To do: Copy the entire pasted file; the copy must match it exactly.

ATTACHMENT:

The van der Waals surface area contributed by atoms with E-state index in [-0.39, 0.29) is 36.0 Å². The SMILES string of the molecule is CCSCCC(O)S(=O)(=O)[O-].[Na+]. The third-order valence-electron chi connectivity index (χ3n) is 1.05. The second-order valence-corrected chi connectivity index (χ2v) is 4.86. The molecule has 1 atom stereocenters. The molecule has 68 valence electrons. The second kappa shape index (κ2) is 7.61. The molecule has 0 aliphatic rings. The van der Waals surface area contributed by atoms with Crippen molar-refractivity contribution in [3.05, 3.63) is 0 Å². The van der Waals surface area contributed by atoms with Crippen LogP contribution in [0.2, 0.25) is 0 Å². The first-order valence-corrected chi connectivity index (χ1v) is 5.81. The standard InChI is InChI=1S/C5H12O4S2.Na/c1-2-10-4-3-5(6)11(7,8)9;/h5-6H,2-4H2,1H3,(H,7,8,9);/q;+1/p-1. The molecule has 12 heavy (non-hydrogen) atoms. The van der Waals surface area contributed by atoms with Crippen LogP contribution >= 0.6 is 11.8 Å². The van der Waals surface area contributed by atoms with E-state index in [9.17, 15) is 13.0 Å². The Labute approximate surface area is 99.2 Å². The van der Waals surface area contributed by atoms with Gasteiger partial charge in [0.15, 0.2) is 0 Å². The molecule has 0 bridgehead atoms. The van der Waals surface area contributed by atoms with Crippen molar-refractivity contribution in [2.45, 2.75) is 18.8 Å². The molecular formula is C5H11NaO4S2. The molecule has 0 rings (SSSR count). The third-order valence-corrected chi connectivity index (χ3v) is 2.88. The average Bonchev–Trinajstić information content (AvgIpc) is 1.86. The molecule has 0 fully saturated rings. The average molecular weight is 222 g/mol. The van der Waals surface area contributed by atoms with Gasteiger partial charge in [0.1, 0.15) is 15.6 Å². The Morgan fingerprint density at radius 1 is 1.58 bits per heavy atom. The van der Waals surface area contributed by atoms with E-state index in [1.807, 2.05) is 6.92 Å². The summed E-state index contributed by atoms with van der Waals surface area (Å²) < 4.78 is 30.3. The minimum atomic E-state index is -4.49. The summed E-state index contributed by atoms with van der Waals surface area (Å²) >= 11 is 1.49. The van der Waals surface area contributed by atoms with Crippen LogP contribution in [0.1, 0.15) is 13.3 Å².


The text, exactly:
The van der Waals surface area contributed by atoms with E-state index in [-0.39, 0.29) is 36.0 Å². The SMILES string of the molecule is CCSCCC(O)S(=O)(=O)[O-].[Na+]. The third-order valence-electron chi connectivity index (χ3n) is 1.05. The second-order valence-corrected chi connectivity index (χ2v) is 4.86. The molecule has 1 atom stereocenters. The molecule has 68 valence electrons. The second kappa shape index (κ2) is 7.61. The molecule has 0 aliphatic rings. The van der Waals surface area contributed by atoms with Crippen molar-refractivity contribution in [3.05, 3.63) is 0 Å². The van der Waals surface area contributed by atoms with Crippen LogP contribution in [0.2, 0.25) is 0 Å². The first-order valence-corrected chi connectivity index (χ1v) is 5.81. The standard InChI is InChI=1S/C5H12O4S2.Na/c1-2-10-4-3-5(6)11(7,8)9;/h5-6H,2-4H2,1H3,(H,7,8,9);/q;+1/p-1. The molecule has 12 heavy (non-hydrogen) atoms. The van der Waals surface area contributed by atoms with Crippen LogP contribution >= 0.6 is 11.8 Å². The van der Waals surface area contributed by atoms with E-state index in [9.17, 15) is 13.0 Å². The Labute approximate surface area is 99.2 Å². The van der Waals surface area contributed by atoms with Gasteiger partial charge in [0.15, 0.2) is 0 Å². The molecule has 0 bridgehead atoms. The van der Waals surface area contributed by atoms with Crippen molar-refractivity contribution in [2.45, 2.75) is 18.8 Å². The molecular formula is C5H11NaO4S2. The molecule has 0 rings (SSSR count). The third-order valence-corrected chi connectivity index (χ3v) is 2.88. The average Bonchev–Trinajstić information content (AvgIpc) is 1.86. The molecule has 0 fully saturated rings. The average molecular weight is 222 g/mol. The van der Waals surface area contributed by atoms with Gasteiger partial charge in [0.1, 0.15) is 15.6 Å². The Morgan fingerprint density at radius 1 is 1.58 bits per heavy atom. The van der Waals surface area contributed by atoms with E-state index in [1.807, 2.05) is 6.92 Å². The summed E-state index contributed by atoms with van der Waals surface area (Å²) < 4.78 is 30.3. The minimum atomic E-state index is -4.49. The summed E-state index contributed by atoms with van der Waals surface area (Å²) >= 11 is 1.49. The van der Waals surface area contributed by atoms with Crippen LogP contribution in [0.1, 0.15) is 13.3 Å².